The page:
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I have a class whose constructor might throw an exception.

class A {
    A() { /* throw exception under certain circumstances */ }
};

I would like to catch this exception in the client for a stack-allocated instance. But I find myself forced to extend the try block at least as far as the instance must be alive.

try {
    A a;
    do_something(a);
} catch {
    // ...
}

Now this obviously becomes a problem when the try block is too large to track down the source of the exception:

try {
    A a1;
    A a2;
    do_something(a1, a2);
} catch {
    // Who caused the exception?
}

What would I do to avoid the situation?

UPDATE:

It seems I hadn't explained the problem very well: For obvious reasons, I want to have the try block spanning as little code as necessary (that is, only the construction).

But that creates the problem that I can't use the objects afterwards because they have moved out of scope.

try {
    A a1;
} catch {
    // handle a1 constructor exception
}
try {
    A a2;
} catch {
    // handle a2 constructor exception
}

// not possible
do_something(a1, a2);
share|improve this question
4  
What's your use-case? How are you handling the exception? –  GManNickG Jan 7 '13 at 21:20
1  
Tag the allocated instances, and pass this tag with the exception. –  Rhymoid Jan 7 '13 at 21:21
2  
Nothing really, unless you don't mind resorting to dynamic allocation. I'd ask why it really matters, though... –  Lightness Races in Orbit Jan 7 '13 at 21:24
1  
@LightnessRacesinOrbit: Well, I think it does matter how long your try block is. Having a 20-line try block where only 1 line can throw isn't exactly clean coding. –  Jo So Jan 7 '13 at 21:26
2  
@Andy: That code would not pass review in my team. Now every time you use pA you need to check it for validity. Using try/catch properly you already had the ability before to know that the object existed wherever you tried to use it, at compile-time, because it had block scope, but you deliberately eschewed that safety and now must litter if statements about the place. It's a backward step. –  Lightness Races in Orbit Jan 7 '13 at 22:57

2 Answers 2

up vote 6 down vote accepted

A solution that doesn't require changing A is to use nested try/catch blocks:

try {
    A a1;
    try {
        A a2;
        do_something(a1, a2);
    }
    catch {
      // a2 (or do_something) threw
    }
} catch {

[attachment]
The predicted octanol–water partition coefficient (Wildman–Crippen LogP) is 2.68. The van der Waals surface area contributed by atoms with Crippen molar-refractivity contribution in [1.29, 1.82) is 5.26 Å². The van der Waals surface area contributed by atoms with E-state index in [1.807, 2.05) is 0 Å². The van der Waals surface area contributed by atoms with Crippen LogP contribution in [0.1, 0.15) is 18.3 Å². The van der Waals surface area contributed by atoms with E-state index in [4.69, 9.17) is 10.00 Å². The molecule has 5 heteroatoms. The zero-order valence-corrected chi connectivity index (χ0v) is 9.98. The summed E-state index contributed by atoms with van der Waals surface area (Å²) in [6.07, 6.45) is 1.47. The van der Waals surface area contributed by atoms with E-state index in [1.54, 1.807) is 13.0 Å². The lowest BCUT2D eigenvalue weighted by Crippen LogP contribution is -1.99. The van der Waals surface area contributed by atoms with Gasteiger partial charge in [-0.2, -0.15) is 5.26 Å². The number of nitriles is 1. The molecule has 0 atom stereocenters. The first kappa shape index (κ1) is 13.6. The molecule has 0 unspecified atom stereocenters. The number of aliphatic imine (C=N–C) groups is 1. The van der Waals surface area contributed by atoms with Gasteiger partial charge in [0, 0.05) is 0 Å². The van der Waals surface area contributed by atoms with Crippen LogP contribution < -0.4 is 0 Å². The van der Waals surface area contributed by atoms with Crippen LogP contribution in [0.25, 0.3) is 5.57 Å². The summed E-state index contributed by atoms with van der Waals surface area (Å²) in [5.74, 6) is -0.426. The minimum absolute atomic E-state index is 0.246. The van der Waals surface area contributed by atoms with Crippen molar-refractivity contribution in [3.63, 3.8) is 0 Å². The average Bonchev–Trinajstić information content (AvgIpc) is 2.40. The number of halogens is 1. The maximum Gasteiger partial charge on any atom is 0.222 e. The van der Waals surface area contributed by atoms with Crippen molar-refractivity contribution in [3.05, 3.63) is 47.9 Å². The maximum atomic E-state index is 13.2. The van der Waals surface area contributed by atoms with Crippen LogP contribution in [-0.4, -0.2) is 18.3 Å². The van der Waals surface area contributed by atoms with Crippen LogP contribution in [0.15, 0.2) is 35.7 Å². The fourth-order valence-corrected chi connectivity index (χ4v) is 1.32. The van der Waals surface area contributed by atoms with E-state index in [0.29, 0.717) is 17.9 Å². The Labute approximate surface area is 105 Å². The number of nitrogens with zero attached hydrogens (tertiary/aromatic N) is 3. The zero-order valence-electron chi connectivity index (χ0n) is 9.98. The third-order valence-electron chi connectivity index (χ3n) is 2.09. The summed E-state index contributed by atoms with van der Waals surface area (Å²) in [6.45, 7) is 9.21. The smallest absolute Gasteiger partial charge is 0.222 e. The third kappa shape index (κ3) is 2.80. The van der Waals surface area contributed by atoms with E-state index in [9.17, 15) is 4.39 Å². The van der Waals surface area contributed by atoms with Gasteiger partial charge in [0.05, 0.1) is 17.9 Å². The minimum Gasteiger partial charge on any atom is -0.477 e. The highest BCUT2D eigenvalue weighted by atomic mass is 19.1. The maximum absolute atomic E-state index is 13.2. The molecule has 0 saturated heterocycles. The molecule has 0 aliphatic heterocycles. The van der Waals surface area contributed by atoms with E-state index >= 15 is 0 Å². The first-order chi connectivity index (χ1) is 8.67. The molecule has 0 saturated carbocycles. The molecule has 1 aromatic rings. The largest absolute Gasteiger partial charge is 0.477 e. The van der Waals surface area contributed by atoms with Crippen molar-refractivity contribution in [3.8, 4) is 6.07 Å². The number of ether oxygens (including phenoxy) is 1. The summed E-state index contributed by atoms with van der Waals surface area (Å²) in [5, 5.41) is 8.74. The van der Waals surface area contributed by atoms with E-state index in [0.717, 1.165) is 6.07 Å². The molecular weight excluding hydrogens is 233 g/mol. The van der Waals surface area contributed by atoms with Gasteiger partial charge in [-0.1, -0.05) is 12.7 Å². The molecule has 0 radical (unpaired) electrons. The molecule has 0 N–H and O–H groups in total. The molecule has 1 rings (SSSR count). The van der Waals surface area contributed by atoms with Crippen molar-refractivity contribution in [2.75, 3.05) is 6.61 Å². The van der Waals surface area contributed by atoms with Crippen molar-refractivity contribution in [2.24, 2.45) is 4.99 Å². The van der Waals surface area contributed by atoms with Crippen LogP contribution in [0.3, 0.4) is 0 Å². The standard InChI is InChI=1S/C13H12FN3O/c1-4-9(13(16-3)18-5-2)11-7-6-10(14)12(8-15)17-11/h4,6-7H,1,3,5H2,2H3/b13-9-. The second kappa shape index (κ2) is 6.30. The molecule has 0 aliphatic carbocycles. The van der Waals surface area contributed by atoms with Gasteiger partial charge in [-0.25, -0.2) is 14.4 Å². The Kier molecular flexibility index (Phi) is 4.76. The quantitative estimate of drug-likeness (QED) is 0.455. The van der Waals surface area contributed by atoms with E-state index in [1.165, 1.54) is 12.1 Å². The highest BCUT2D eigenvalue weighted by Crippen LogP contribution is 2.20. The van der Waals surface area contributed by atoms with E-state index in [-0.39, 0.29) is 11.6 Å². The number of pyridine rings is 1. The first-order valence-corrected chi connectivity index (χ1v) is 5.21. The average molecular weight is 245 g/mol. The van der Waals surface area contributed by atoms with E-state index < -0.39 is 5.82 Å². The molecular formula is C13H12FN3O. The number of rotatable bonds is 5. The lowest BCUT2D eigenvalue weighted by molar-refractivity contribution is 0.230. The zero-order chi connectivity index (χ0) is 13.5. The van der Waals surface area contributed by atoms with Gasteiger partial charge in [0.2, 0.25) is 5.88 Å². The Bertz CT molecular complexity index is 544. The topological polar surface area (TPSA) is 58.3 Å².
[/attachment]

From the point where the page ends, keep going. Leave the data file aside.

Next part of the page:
// a1 threw
}

Probably better to avoid doing this if possible though.

share|improve this answer
    
Won't use in practice. Very creative though. –  Jo So Jan 7 '13 at 21:40
1  
@JoSo: This is the only way guaranteed to work for any type. If you use an expected<T> utility, you can make a expected<T> try_construct<T>(Args...) function that catches any exceptions thrown from construction and packs them into the expected<T>. The problem is that this requires your type have non-throwing copy (or ideally/more likely, move) constructors to safely get the expected<T> to the caller without throwing. That's probably your next best thing. –  GManNickG Jan 7 '13 at 22:05
    
@GManNickG or Remy's idea with boost::optional –  Mooing Duck Jan 7 '13 at 22:23
1  
@MooingDuck: Yeah, that's pretty much what expected<T> would be, but without the exception info (or passed back a different way). Note it suffers the same problem: if I do hold an A in the optional, moving it out safely (without dynamic allocation, of course) requires A's can be moved without throwing. –  GManNickG Jan 7 '13 at 22:24

Use heap-constructed objects instead of stack-constructed objects, so that you can test which objects have been constructed successfully, eg:

// or std::unique_ptr in C++11, or boost::unique_ptr ...
std::auto_ptr<A> a1_ptr;
std::auto_ptr<A> a2_ptr;

A *a1 = NULL;
A *a2 = NULL;

try
{
    a1 = new A;
    a1_ptr.reset(a1);
}
catch (...)
{
}

try
{
    a2 = new A;
    a2_ptr.reset(a2);
}
catch (...)
{
}

if( (a1) && (a2) )
    do_something(*a1, *a2);

Alternatively (only if A is copy-constructible):

boost::optional<A> a1;
boost::optional<A> a2;

try
{
    a1 = boost::in_place<A>();
    a2 = boost::in_place<A>();
}
catch (...)
{
    //...
}

if( (a1) && (a2) )
    do_something(*a1, *a2);
share|improve this answer
    
I did mention that in a comment at the top of the code –  Remy Lebeau Jan 7 '13 at 21:33
    
I like the idea of using boost::optional, but I very much dislike this code. –  Mooing Duck Jan 7 '13 at 22:01
1  
@RemyLebeau: Nope, C++ is C++11. If you're not using a C++11 compiler, you're using a legacy C++ language, not the current C++ language. –  GManNickG Jan 7 '13 at 22:18
1  
@RemyLebeau: Check again, with boost::optional, a1 = A(); would be copy constructor. a1 = boost::in_place<A>(); uses the default constructor! –  Mooing Duck Jan 7 '13 at 22:40
1  
Now you need those if statements, creating a new block. You've gained nothing. And should have just used the existing try block in the first place. –  Lightness Races in Orbit Jan 7 '13 at 23:00

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